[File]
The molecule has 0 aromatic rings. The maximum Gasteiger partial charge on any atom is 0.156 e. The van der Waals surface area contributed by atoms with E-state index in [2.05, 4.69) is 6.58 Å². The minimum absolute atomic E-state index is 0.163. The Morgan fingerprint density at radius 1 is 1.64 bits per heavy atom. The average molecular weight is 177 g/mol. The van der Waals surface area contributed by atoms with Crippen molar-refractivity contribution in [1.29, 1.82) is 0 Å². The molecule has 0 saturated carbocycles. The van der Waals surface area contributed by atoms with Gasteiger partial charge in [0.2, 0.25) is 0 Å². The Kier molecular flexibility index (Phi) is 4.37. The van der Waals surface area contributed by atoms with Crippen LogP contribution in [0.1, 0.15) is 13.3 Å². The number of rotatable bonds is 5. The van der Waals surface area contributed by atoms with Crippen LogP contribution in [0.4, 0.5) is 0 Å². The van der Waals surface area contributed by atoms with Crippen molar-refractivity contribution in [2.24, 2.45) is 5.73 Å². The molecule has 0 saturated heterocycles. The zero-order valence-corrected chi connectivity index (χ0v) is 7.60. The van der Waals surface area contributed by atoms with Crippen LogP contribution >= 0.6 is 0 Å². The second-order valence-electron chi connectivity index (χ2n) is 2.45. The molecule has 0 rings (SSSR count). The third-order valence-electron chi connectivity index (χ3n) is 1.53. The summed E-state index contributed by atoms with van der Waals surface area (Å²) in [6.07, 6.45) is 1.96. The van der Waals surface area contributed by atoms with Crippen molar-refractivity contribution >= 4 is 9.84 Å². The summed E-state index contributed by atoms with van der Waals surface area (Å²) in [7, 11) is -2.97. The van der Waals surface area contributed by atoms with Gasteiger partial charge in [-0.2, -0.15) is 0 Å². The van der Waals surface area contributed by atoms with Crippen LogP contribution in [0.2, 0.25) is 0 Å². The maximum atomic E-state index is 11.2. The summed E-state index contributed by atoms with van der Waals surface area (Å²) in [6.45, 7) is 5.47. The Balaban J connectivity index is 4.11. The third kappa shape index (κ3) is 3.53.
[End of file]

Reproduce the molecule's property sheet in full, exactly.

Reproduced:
The molecule has 0 aromatic rings. The maximum Gasteiger partial charge on any atom is 0.156 e. The van der Waals surface area contributed by atoms with E-state index in [2.05, 4.69) is 6.58 Å². The minimum absolute atomic E-state index is 0.163. The Morgan fingerprint density at radius 1 is 1.64 bits per heavy atom. The average molecular weight is 177 g/mol. The van der Waals surface area contributed by atoms with Crippen molar-refractivity contribution in [1.29, 1.82) is 0 Å². The molecule has 0 saturated carbocycles. The van der Waals surface area contributed by atoms with Gasteiger partial charge in [0.2, 0.25) is 0 Å². The Kier molecular flexibility index (Phi) is 4.37. The van der Waals surface area contributed by atoms with Crippen LogP contribution in [0.1, 0.15) is 13.3 Å². The number of rotatable bonds is 5. The van der Waals surface area contributed by atoms with Crippen LogP contribution in [0.4, 0.5) is 0 Å². The van der Waals surface area contributed by atoms with Crippen molar-refractivity contribution in [2.24, 2.45) is 5.73 Å². The molecule has 0 saturated heterocycles. The zero-order valence-corrected chi connectivity index (χ0v) is 7.60. The van der Waals surface area contributed by atoms with Crippen LogP contribution >= 0.6 is 0 Å². The second-order valence-electron chi connectivity index (χ2n) is 2.45. The molecule has 0 rings (SSSR count). The third-order valence-electron chi connectivity index (χ3n) is 1.53. The summed E-state index contributed by atoms with van der Waals surface area (Å²) in [6.07, 6.45) is 1.96. The van der Waals surface area contributed by atoms with Crippen molar-refractivity contribution >= 4 is 9.84 Å². The summed E-state index contributed by atoms with van der Waals surface area (Å²) in [7, 11) is -2.97. The van der Waals surface area contributed by atoms with Gasteiger partial charge in [-0.2, -0.15) is 0 Å². The van der Waals surface area contributed by atoms with Crippen LogP contribution in [0.2, 0.25) is 0 Å². The maximum atomic E-state index is 11.2. The summed E-state index contributed by atoms with van der Waals surface area (Å²) in [6.45, 7) is 5.47. The Balaban J connectivity index is 4.11. The third kappa shape index (κ3) is 3.53.